Tom Humphrey files this report on the recommendations by the committee studying changes to the state's open meetings act.
After all the study and debate, it appears all they can agree on is to change the law from not allowing deliberation among two or more officials to not allowing three (or a majority, whichever is less) or more to deliberate. By not allowing two or more, the current law effectively allows no deliberation. The new law, if as described, would now allow two to deliberate. It is not clear how this is a change for the better.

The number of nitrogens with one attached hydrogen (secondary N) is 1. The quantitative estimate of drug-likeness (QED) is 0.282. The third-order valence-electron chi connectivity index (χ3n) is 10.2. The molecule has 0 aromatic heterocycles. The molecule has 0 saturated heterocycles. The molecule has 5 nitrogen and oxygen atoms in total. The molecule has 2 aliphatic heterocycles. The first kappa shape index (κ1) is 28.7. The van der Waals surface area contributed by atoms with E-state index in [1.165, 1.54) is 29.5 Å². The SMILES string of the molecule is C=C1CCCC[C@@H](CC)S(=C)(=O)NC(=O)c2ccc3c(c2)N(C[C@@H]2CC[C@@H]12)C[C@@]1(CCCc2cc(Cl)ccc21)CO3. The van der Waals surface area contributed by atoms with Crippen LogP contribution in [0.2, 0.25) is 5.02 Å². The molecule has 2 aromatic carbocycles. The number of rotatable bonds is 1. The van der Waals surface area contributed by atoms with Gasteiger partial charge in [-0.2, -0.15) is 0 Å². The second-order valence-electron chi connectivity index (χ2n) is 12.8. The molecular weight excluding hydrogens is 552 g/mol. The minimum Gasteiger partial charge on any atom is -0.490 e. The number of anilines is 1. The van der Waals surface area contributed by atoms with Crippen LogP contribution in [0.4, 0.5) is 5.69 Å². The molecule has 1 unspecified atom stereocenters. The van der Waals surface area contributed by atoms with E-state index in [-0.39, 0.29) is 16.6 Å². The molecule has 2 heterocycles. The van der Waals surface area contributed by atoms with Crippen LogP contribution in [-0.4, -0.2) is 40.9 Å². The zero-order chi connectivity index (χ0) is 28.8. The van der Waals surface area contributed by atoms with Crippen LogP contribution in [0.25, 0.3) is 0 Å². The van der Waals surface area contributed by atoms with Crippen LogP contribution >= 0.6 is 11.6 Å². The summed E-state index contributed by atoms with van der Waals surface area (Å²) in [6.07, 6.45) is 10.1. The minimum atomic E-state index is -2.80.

It should also be noted that the article contains a factual error. The article states "Current law says that a meeting of two or more officials can be a violation." Actually, the law says that deliberation between two or more officials is a violation, not a meeting, and even provides for exceptions such as chance meetings or visits to a project site.
According to the article, there were also arguments to allow deliberation by phone or e-mail, as these would not be a "meeting."
It's pretty sad that elected officials have so much trouble understanding that they can't deliberate in secret and that the public's business must be conducted in public.
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